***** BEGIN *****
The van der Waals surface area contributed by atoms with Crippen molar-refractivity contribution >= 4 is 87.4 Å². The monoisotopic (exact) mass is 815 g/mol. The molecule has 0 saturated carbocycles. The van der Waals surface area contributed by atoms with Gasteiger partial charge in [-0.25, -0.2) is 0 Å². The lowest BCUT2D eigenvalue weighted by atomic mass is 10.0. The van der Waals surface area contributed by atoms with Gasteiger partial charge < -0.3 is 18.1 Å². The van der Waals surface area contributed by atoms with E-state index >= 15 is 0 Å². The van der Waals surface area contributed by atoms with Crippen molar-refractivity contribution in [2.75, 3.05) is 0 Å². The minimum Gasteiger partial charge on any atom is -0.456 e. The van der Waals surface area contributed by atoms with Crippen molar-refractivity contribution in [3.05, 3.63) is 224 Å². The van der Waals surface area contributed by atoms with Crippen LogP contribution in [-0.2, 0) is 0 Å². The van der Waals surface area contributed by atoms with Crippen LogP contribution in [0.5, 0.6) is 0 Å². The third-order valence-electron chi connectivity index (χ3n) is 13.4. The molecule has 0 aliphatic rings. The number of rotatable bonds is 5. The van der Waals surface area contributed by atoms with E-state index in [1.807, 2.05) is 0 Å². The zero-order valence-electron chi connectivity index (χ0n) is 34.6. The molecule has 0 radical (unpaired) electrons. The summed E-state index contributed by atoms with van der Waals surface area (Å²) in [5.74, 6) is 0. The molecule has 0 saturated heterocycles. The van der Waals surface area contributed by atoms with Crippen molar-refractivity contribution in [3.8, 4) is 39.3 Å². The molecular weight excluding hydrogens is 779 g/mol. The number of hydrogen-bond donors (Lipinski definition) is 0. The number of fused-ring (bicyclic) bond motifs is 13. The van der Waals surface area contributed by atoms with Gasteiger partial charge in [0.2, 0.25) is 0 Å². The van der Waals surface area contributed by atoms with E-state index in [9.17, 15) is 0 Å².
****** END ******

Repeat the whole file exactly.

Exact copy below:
The van der Waals surface area contributed by atoms with Crippen molar-refractivity contribution >= 4 is 87.4 Å². The monoisotopic (exact) mass is 815 g/mol. The molecule has 0 saturated carbocycles. The van der Waals surface area contributed by atoms with Gasteiger partial charge in [-0.25, -0.2) is 0 Å². The lowest BCUT2D eigenvalue weighted by atomic mass is 10.0. The van der Waals surface area contributed by atoms with Gasteiger partial charge < -0.3 is 18.1 Å². The van der Waals surface area contributed by atoms with E-state index >= 15 is 0 Å². The van der Waals surface area contributed by atoms with Crippen molar-refractivity contribution in [2.75, 3.05) is 0 Å². The minimum Gasteiger partial charge on any atom is -0.456 e. The van der Waals surface area contributed by atoms with Crippen molar-refractivity contribution in [3.05, 3.63) is 224 Å². The van der Waals surface area contributed by atoms with Crippen LogP contribution in [-0.2, 0) is 0 Å². The van der Waals surface area contributed by atoms with Crippen LogP contribution in [0.5, 0.6) is 0 Å². The third-order valence-electron chi connectivity index (χ3n) is 13.4. The molecule has 0 aliphatic rings. The number of rotatable bonds is 5. The van der Waals surface area contributed by atoms with E-state index in [1.807, 2.05) is 0 Å². The zero-order valence-electron chi connectivity index (χ0n) is 34.6. The molecule has 0 radical (unpaired) electrons. The summed E-state index contributed by atoms with van der Waals surface area (Å²) in [5.74, 6) is 0. The molecule has 0 saturated heterocycles. The van der Waals surface area contributed by atoms with Crippen molar-refractivity contribution in [3.8, 4) is 39.3 Å². The molecular weight excluding hydrogens is 779 g/mol. The number of hydrogen-bond donors (Lipinski definition) is 0. The number of fused-ring (bicyclic) bond motifs is 13. The van der Waals surface area contributed by atoms with Gasteiger partial charge in [0.2, 0.25) is 0 Å². The van der Waals surface area contributed by atoms with E-state index in [9.17, 15) is 0 Å².